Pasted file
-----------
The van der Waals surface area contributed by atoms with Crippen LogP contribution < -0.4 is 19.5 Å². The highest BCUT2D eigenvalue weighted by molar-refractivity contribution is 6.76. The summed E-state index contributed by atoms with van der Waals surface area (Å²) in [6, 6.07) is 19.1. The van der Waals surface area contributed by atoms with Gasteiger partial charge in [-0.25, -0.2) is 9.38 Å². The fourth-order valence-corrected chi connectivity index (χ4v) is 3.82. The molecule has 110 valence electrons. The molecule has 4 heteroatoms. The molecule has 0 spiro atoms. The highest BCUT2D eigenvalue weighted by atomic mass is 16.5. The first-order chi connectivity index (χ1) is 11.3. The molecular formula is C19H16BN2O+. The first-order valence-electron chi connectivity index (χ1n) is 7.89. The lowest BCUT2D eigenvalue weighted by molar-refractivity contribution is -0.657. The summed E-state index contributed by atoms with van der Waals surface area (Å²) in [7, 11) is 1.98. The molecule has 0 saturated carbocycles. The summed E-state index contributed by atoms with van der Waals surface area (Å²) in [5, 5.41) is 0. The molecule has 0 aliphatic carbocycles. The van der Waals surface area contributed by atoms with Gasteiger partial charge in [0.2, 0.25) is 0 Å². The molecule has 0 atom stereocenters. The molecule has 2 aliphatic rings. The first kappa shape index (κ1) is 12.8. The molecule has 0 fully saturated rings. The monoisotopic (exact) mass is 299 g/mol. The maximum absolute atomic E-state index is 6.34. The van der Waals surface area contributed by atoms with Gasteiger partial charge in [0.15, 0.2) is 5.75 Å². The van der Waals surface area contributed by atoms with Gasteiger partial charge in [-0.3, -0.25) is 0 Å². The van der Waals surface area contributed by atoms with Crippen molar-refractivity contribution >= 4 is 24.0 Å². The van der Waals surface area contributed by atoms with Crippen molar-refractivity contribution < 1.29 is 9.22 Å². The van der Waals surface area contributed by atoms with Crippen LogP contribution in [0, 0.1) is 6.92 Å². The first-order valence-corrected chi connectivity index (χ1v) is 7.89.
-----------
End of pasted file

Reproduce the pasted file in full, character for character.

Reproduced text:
The van der Waals surface area contributed by atoms with Crippen LogP contribution < -0.4 is 19.5 Å². The highest BCUT2D eigenvalue weighted by molar-refractivity contribution is 6.76. The summed E-state index contributed by atoms with van der Waals surface area (Å²) in [6, 6.07) is 19.1. The van der Waals surface area contributed by atoms with Gasteiger partial charge in [-0.25, -0.2) is 9.38 Å². The fourth-order valence-corrected chi connectivity index (χ4v) is 3.82. The molecule has 110 valence electrons. The molecule has 4 heteroatoms. The molecule has 0 spiro atoms. The highest BCUT2D eigenvalue weighted by atomic mass is 16.5. The first-order chi connectivity index (χ1) is 11.3. The molecular formula is C19H16BN2O+. The first-order valence-electron chi connectivity index (χ1n) is 7.89. The lowest BCUT2D eigenvalue weighted by molar-refractivity contribution is -0.657. The summed E-state index contributed by atoms with van der Waals surface area (Å²) in [7, 11) is 1.98. The molecule has 0 saturated carbocycles. The summed E-state index contributed by atoms with van der Waals surface area (Å²) in [5, 5.41) is 0. The molecule has 0 aliphatic carbocycles. The van der Waals surface area contributed by atoms with Gasteiger partial charge in [0.2, 0.25) is 0 Å². The molecule has 0 atom stereocenters. The molecule has 2 aliphatic rings. The first kappa shape index (κ1) is 12.8. The molecule has 0 fully saturated rings. The monoisotopic (exact) mass is 299 g/mol. The maximum absolute atomic E-state index is 6.34. The van der Waals surface area contributed by atoms with Gasteiger partial charge in [0.15, 0.2) is 5.75 Å². The van der Waals surface area contributed by atoms with Gasteiger partial charge in [-0.3, -0.25) is 0 Å². The van der Waals surface area contributed by atoms with Crippen molar-refractivity contribution >= 4 is 24.0 Å². The van der Waals surface area contributed by atoms with Crippen molar-refractivity contribution < 1.29 is 9.22 Å². The van der Waals surface area contributed by atoms with Crippen LogP contribution in [0, 0.1) is 6.92 Å². The first-order valence-corrected chi connectivity index (χ1v) is 7.89.